What's Cookin': The Art21ndex

What’s Cookin at the Art21 Blog: A Weekly Index

Fonzie in a scene from the Happy Days episode, "Hollywood, Part Three of Three," preparing to jump on water skis over a shark. Source: https://en.wikipedia.org/wiki/Jumping_the_shark

  • What is the relationship between the cheerfulness of technology, the recognition of cyber-ecology, and the profound sorrow of human expression? In his post, blogger Ivan Lozano quotes Ollivier Dyens’s essay The Emotion of Cyber-space: Art and Cyber-Ecology, as part of his preparation to participate in a panel discussion in Arlington, VA called We Have Decided Not to Die for the Arlington Arts Center’s TRANSHUMAN CONDITIONS show, curated by Jeffrey Cudlin. Is the role of the artist destined to change?
  • Can we blame the contemporary art object for being unethical? Would we blame money itself for the financial crisis? “There’s a lot of discussion and almost no consensus about the difference between ethics and morals, so let’s be broad about it: both are proposals about how to live,” Ben Street writes to us from London. Street address the question in the way he first interpreted it: can there be anything ethical about art itself, or is it perpetually at one remove from the conversation? Can art itself be, now, a proposal about how to live? Street makes some key points in his attempt to answer these question and reflects on the relationship contemporary art has to modernism. Read Ben Street’s insightful letter concerning his views on how ethics and morals in art stand in tandem with how the artist, the art object, and viewer may be aligned with an overall visual authority.
  • Blogger and art dealer Edward Winkleman responds to Ben Street’s letter about ethics and morals in art in this post, The Non-Existence of Ethical Art. He remembers Oscar Wilde’s famous words,  “There is no such thing as a moral or an immoral book. Books are well written, or badly written.” Winkleman agrees with Street — “to suggest that “art” can be either ethical or unethical is to personify an object.” Don’t miss reading this post and ask yourself, “How does this conversation relate to what I am currently making/thinking about in the classroom, studio, writing, or even my day at the office?”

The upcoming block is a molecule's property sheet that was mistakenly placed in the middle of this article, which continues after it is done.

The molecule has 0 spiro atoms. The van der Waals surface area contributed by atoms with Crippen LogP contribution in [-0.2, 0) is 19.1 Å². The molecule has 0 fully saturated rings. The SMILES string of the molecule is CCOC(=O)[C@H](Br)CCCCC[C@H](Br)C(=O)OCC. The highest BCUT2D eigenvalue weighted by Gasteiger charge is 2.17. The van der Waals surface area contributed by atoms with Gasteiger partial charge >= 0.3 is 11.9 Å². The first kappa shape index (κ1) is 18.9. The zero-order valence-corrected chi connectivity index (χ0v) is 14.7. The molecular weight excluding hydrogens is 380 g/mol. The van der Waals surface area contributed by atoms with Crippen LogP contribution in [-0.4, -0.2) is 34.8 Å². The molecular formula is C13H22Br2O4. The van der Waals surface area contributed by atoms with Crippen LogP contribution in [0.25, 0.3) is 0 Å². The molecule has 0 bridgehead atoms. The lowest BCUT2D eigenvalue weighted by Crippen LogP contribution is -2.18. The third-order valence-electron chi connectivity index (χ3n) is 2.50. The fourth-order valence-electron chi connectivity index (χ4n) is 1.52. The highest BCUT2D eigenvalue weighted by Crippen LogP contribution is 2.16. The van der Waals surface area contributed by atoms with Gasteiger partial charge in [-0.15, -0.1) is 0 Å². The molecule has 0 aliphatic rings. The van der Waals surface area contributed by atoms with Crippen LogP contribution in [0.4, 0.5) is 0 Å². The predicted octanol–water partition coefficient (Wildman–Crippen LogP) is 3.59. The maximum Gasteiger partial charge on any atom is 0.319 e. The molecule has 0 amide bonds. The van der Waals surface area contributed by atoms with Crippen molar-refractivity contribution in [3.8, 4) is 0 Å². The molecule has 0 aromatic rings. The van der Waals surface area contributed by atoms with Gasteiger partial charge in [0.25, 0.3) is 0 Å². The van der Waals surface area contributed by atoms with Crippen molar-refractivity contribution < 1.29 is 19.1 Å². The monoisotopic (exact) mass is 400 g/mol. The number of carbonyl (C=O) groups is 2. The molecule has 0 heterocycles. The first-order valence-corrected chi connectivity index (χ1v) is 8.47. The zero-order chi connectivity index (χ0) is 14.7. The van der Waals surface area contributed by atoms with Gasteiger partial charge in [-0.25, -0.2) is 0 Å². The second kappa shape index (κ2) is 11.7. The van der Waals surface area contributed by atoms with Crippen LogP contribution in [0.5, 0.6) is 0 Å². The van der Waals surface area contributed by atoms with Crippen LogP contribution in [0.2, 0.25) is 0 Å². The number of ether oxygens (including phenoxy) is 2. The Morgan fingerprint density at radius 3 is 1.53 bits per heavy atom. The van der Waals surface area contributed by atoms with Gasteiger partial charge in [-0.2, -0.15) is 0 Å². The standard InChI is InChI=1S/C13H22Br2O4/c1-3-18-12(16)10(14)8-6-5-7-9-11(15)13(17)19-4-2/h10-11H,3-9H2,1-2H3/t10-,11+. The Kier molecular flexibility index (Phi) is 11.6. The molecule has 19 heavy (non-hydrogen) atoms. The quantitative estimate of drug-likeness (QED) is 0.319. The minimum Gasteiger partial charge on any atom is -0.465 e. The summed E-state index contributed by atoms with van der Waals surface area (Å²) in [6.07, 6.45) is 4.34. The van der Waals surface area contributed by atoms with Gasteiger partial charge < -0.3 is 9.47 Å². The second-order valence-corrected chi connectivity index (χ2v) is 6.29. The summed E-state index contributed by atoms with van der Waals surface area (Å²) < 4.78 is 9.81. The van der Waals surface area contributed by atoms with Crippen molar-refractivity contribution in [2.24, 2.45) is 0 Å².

• What are Doris Salcedo, Alfredo Jaar, Yinka Shonibare MBE, Jenny Holzer, and Allora & Calzadilla up to these days? The Weekly Round-Up includes: melancholy photographs, bronze truisms, museum interventions, a giant battleship… and much much more!
  • TEACHING WITH CONTEMPORARY ART: Has contemporary art Jumped the Shark Tank?  Denis Dutton may have criticized Damien Hirst’s Medicine Cabinet and Jeff Koons‘s Vacuum Cleaners as “reckless investments,” but the opportunity to use these works as a springboard for defining and redefining art with students is really quite priceless. In this post, Joe Fusaro suggests trying things out, opening the discussion by asking: Does an idea qualify as a work of art? Can an artist have an idea, instruct other people to make it, and take the credit?
  • INSIDE THE ARTIST’S STUDIO | Rachel Moore is an American artist and currently a Fulbright Fellow at the Aristotle University in Thessaloniki, Greece. She holds a BFA from Alfred University and an MFA from the School of the Art Institute of Chicago. Rachel is a co-founder of Spoke, an exhibition space in Chicago, IL. Her work explores the complexity of relationships within cultures and subcultures, as well as within both built and natural environments.
  • VIDEO EXCLUSIVE: Susan Rothenberg | Emotions — Episode #099:  Filmed at her home and studio in New Mexico, artist Susan Rothenberg explains how she transforms personal experiences and feelings into works that can become an “emotional moment” for the viewer. While discussing the loss of her dog, Rothenberg describes the process of recovering a memory of her pet through the act of painting.
  • YOU DECIDE! Viewers choose Art21’s 100th Video Exclusive! Don’t forget to vote!